It is 2017, and “uncertainty” is the operative word for health care leaders. As we transition from the Obama White House to the Trump White House there is much that has yet to be determined with respect to how healthcare will change. President-Elect Trump has promised to “repeal and replace” the Affordable Care Act better known as Obamacare. With both houses of Congress dominated by Republican majorities it seems likely that change is coming. There has been little talk of exactly what that change will look like, except to say that a full repeal is unlikely because it would be too disruptive to those already on the exchanges who have no other options. It is said that markets hate uncertainty, and the same can be said of healthcare administrators, CEOs and nursing directors. So, what is a healthcare leader to do in order to prepare? As a former V.P. of Clinical Services for skilled, long term, inpatient rehab and home care facilities I recommend the following:
• Review your quality outcomes and develop process improvement plans in any areas that appear deficient
• Develop effective transition of care processes and communication
• Analyze information data sets such as MDS (Minimum Data Set) or IRF-PAE (Inpatient Rehab Facility-Patient Assessment Instrument) to ensure maximum reporting within guidelines
• Review all leadership positions within the organization for maximum effectiveness. Add or delete based upon need to address quality outcomes, education, regulatory compliance and cost containment. (Keep in mind that adding position(s) may lead to long-term cost reduction).
• Review last two years of health survey visit findings and perform audits on any areas with a history of deficient practice
• Perform staff satisfaction survey and develop additional methods to determine staff turnover rates and reasons for turnover then develop definitive plans to reduce turnover, increase recruitment and improve retention
• Perform resident/patient satisfaction survey (if not done within last 2 years) and develop action plan to improve to at least 95%
• Perform risk assessment analysis in areas that impact patient safety, returns to acute care and adverse events. Develop clinical programs that address any deficits.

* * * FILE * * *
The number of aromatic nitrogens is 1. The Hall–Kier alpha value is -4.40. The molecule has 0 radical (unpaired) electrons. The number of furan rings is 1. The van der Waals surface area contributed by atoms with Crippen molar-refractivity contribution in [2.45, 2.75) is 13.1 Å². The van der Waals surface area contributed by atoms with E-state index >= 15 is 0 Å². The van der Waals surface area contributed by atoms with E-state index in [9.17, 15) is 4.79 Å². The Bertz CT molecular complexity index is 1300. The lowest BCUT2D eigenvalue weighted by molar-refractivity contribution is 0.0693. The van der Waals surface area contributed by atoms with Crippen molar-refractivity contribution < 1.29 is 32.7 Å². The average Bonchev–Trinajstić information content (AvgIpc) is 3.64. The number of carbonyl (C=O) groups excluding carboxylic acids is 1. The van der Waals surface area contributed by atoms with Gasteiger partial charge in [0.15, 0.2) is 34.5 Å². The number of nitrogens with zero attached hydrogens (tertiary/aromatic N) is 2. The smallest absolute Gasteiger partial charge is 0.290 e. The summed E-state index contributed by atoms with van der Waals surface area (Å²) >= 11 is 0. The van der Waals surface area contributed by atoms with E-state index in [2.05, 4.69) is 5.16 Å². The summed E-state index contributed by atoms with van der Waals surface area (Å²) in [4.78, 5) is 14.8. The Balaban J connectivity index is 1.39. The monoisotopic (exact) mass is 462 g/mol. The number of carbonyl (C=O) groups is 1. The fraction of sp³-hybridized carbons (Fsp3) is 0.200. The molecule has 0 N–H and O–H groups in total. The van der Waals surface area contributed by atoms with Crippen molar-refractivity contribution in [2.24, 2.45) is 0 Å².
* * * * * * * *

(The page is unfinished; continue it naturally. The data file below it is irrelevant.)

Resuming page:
It is unlikely that value-based purchasing (VBP) will fade. Therefore, a keen eye on quality outcomes is essential. As competition intensifies, this will differentiate your facility from the rest of the pack. Referral sources and patients are shopping for providers with the best results, so ensuring processes are in place which deliver clearly defined clinical programs to prevent readmission is critical to success. Mitigating risk and holding costs down while maximizing referrals is essential. The incoming administration is claiming to be serious about cost efficiency (Boeing learned that lesson before Trump even took office). A well informed, experienced leadership team is a must. Leadership needs to be prepared with a strong staff development program that keeps staff informed, in compliance with regulatory expectations and capable of providing quality customer service skills.
It is likely that legislation will be passed to ensure portability of insurance which will force not only competition between providers, but will also require better communication and cooperation amongst care providers across not only systems (hospitals, insurers, post-acute care providers), but states as well. Transitions of care will be a focus, and those who are prepared will be the clear winners. They will experience the most success, because their patients will reap the whole of the benefits of quality and efficient healthcare and isn’t this what we all want?